Wednesday, October 20, 2021

What NOT To Do When You're Involved In A Car Accident

There’s a whole lot of information out there about what you should do after a car accident, hence why we all understand the need to gather evidence, contact our insurers, and so on. However, with each accident leaving us vulnerable and shaken, it’s all too easy to forget these essential pointers and make additional mistakes to boot.


Unfortunately, these moments directly after an accident are the most crucial when it comes to seeking compensation, ensuring speedy recovery, and generally keeping our names out of the mud. Hence, no matter how emotionally hard-hitting an accident might be, it’s essential to keep your head about you at least enough to avoid these often fatal mistakes.


Image Source: CC0 License


Leaving without exchanging details


Most of us want to put accidents behind you as soon as possible. Obviously, that’s not an option if you’ve been involved in a major incident, but individuals involved in scrapes or bumps may be tempted to skip all the insurance stuff and just get going. Unfortunately, fleeing the scene of an accident is considered a crime in many states, and certainly won’t help you if things go to court. What’s more, taking the other driver’s number or word that they’re going to contribute towards repair is no guarantee of anything, leaving you open to being out of pocket even if they were at fault. Instead, you must take the time to exchange details, and contact your insurers on the scene to get the ball rolling and keep everything moving down official channels.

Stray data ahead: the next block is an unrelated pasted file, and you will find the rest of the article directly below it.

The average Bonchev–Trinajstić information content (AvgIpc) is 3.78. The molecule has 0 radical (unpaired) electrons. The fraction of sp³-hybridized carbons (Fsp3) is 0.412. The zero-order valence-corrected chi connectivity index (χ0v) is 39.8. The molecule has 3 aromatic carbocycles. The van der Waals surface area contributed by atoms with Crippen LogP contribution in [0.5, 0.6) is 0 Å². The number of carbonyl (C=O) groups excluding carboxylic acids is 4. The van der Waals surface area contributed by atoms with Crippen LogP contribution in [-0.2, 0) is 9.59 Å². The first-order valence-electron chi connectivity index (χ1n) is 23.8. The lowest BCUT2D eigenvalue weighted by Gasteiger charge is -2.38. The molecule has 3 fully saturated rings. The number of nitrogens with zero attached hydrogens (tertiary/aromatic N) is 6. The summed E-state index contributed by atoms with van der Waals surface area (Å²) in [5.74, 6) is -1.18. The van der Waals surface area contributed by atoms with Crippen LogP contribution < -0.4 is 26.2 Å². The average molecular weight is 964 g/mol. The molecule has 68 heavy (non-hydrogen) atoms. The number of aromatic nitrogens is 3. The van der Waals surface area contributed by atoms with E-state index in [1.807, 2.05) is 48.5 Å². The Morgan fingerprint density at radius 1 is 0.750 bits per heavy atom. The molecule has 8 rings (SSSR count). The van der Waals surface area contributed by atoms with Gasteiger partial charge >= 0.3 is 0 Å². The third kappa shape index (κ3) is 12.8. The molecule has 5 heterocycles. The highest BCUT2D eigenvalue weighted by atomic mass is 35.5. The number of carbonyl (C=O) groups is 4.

Admitting fault


If you fear that you’re to blame for an accident, it’s tempting to apologize and fess up, but this is another thing you need to avoid. After all, at this stage, anything you say can be used against you, and even the best car accident attorney will have difficulty defending someone who held their hands up straight away. Even if you don’t think that you’re saying anything wrong, you should especially avoid saying sorry in any respect or equally pointing the finger at the other driver. Instead, remain neutral, speak to the other party only as much as necessary, and most certainly never suggest that your driving was to blame.


Omitting emergency services


You might assume that it’s not necessary to contact emergency services if no one’s visibly injured. However, even a small crash is a crime scene, and seeking physical assessments and thorough police reporting ensures the documentation that you’re going to need should this ever go to court. Certainly, a clean bill of health after the accident will put the other party’s future claims of whiplash to bed without question, while accurate police reporting can help to ensure adequate accounts/photographs are taken of things exactly as they happened, rather than how the other party’s attorney may choose to paint them. 


It can be difficult to tick all the boxes when your hands are still shaking after an accident, but trust us, avoiding these mistakes is the best thing you could do to keep your name, and your finances, clear in the long run. 



No comments:

Post a Comment

Thank you, readers!

Special Tea Time On Mother's Day

Mother's day at home... My son wanted to take us mothers out for dinner, he called up his usual "edible food" restaurants ... ...